New South Wales

District Court

  • R v Amante [2019] NSWDC 222 (1 May 2019) – New South Wales District Court
    Arson’ – ‘People affected by substance abuse’ – ‘Property damage’ – ‘Special circumstances

    Charges: Destroying or damaging property x 1.

    Case type: Sentencing.

    Facts: As at January 2018, the offender had been in a turbulent domestic relationship with the victim. The situation between them deteriorated to a point where the victim had obtained an apprehended violence order against the offender. The offender started a fire in the victim’s unit ([16]). As a consequence, the fire caused serious damage to the limited personal belongings of the victim, who was in a somewhat perilous financial situation so as to require Housing Commission accommodation ([25]).

    Issue: The Court determined the appropriate sentence for the offence in the circumstances.

    Held: An important consideration in sentencing the offender was the fact that it was a domestic violence offence ([45]). Colefax SC DCJ noted the offender’s long history of offending, and unresolved drug abuse and psychological issues. His Honour stated that the offender is a ‘man of intelligence’, who has been able to work hard and has the support of his immediate family ([51]). The offender’s father was a violent man and he was sexually abused by his brother ([32]-[33]). His mental health problems and excessive drug consumption contributed to the commission of the offence. No rational person would have reacted to a break-up by setting fire to another person’s house, threatening other people’s lives ([42]). Because of his mental health issues, he was not seen as an ‘appropriate vehicle for the full application of general deterrence’ ([44]). The offending was aggravated by the fact that the offender was on bail and that the property damaged was the victim’s home ([28]). He pleaded guilty at the first available opportunity, indicating an element of remorse ([46]). However, remorse is an important but not determinative factor. It was also important to note that the offender had not received effective treatment for his underlying mental health or drug addiction issues ([48]).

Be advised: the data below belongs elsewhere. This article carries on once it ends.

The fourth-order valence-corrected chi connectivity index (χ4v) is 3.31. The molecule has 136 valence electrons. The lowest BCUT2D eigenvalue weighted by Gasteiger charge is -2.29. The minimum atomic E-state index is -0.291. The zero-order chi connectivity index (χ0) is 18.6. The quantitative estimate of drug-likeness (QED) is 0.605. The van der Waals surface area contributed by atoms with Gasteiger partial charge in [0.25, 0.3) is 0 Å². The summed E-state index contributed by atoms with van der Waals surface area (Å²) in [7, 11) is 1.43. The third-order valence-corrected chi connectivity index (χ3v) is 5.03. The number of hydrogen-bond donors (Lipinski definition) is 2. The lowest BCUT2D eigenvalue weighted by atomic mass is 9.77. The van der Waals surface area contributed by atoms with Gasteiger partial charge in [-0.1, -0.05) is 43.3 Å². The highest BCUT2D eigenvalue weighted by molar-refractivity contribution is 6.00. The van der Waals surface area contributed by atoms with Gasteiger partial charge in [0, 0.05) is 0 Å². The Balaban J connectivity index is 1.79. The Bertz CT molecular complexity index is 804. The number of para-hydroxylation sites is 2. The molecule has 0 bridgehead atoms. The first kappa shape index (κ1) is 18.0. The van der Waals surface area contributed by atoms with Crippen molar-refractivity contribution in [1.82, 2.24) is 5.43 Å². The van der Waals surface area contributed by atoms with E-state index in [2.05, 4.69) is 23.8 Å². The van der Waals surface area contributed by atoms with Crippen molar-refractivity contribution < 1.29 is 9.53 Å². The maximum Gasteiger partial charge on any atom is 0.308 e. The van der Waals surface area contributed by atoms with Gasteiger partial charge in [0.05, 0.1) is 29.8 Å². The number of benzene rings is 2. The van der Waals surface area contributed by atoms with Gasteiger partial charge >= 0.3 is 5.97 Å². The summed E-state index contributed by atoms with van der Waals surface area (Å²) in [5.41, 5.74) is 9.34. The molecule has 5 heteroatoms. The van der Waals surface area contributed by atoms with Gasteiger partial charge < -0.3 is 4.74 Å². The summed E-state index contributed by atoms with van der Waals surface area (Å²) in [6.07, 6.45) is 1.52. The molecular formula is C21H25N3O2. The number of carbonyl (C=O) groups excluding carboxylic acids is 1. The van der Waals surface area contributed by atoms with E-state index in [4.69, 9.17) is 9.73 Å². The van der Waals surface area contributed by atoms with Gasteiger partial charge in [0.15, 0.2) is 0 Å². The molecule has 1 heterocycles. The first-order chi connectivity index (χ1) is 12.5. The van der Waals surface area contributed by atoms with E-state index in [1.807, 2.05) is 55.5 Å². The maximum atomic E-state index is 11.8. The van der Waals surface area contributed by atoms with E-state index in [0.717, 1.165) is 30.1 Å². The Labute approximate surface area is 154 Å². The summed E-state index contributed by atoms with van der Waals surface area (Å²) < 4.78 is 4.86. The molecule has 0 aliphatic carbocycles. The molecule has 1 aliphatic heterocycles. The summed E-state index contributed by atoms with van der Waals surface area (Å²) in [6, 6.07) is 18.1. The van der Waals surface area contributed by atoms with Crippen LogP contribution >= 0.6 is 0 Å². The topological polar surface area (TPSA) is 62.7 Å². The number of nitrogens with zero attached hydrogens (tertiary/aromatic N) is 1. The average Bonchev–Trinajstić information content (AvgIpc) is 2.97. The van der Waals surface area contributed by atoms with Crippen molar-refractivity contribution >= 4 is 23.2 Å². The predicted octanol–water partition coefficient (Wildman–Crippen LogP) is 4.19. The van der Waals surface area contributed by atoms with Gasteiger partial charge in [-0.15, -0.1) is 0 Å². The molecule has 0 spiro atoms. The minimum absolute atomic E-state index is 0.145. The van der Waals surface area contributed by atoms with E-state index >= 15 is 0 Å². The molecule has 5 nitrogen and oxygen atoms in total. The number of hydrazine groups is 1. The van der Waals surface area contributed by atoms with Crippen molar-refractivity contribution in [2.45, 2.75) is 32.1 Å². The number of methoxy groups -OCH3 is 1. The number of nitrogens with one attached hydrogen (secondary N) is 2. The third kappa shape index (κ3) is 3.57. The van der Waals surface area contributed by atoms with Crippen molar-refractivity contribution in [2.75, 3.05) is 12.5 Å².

Taking into account his guilty plea, reasonable prospects of rehabilitation and the fact that he was in protection, the offender was sentenced to a term of imprisonment of 3 years and 9 months, with a non-parole period of 2 years.

  • R v Phillip Michael Summerfield [2019] NSWDC 126 (16 April 2019) – New South Wales District Court
    Bail’ – ‘Following, harassing and monitoring’ – ‘People affected by substance misuse’ – ‘People with mental illness’ – ‘Perpetrator interventions’ – ‘Physical violence and harm’ – ‘Sentencing’ – ‘Sexual and reproductive abuse

    Charges: The offender pleaded guilty to 3 charges, namely, stalking or intimidation with intent to cause fear of physical or mental harm (Count 1), assault occasioning actual bodily harm (Count 2), and sexual intercourse without consent (Count 3). There was also a charge of driving while suspended.

    Case type: Sentencing.